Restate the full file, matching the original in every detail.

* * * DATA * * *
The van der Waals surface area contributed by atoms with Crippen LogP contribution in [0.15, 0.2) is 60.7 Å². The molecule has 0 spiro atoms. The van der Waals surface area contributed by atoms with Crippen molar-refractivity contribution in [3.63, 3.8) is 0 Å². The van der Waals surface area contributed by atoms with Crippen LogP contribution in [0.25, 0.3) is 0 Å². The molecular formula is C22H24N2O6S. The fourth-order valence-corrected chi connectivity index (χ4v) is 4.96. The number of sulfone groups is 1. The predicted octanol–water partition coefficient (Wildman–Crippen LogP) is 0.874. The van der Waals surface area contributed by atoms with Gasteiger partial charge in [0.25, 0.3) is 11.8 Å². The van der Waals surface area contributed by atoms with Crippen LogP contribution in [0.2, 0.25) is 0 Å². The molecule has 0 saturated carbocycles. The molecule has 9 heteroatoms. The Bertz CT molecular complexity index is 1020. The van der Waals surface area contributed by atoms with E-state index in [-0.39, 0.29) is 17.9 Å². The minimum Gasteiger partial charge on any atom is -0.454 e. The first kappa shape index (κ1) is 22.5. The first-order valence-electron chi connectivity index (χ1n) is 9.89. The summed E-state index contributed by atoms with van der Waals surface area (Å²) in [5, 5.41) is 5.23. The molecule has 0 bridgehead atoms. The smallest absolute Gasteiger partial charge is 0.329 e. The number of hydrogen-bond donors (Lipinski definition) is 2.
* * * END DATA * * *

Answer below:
The van der Waals surface area contributed by atoms with Crippen LogP contribution in [0.15, 0.2) is 60.7 Å². The molecule has 0 spiro atoms. The van der Waals surface area contributed by atoms with Crippen molar-refractivity contribution in [3.63, 3.8) is 0 Å². The van der Waals surface area contributed by atoms with Crippen LogP contribution in [0.25, 0.3) is 0 Å². The molecular formula is C22H24N2O6S. The fourth-order valence-corrected chi connectivity index (χ4v) is 4.96. The number of sulfone groups is 1. The predicted octanol–water partition coefficient (Wildman–Crippen LogP) is 0.874. The van der Waals surface area contributed by atoms with Gasteiger partial charge in [0.25, 0.3) is 11.8 Å². The van der Waals surface area contributed by atoms with Crippen LogP contribution in [0.2, 0.25) is 0 Å². The molecule has 0 saturated carbocycles. The molecule has 9 heteroatoms. The Bertz CT molecular complexity index is 1020. The van der Waals surface area contributed by atoms with E-state index in [-0.39, 0.29) is 17.9 Å². The minimum Gasteiger partial charge on any atom is -0.454 e. The first kappa shape index (κ1) is 22.5. The first-order valence-electron chi connectivity index (χ1n) is 9.89. The summed E-state index contributed by atoms with van der Waals surface area (Å²) in [5, 5.41) is 5.23. The molecule has 0 bridgehead atoms. The smallest absolute Gasteiger partial charge is 0.329 e. The number of hydrogen-bond donors (Lipinski definition) is 2.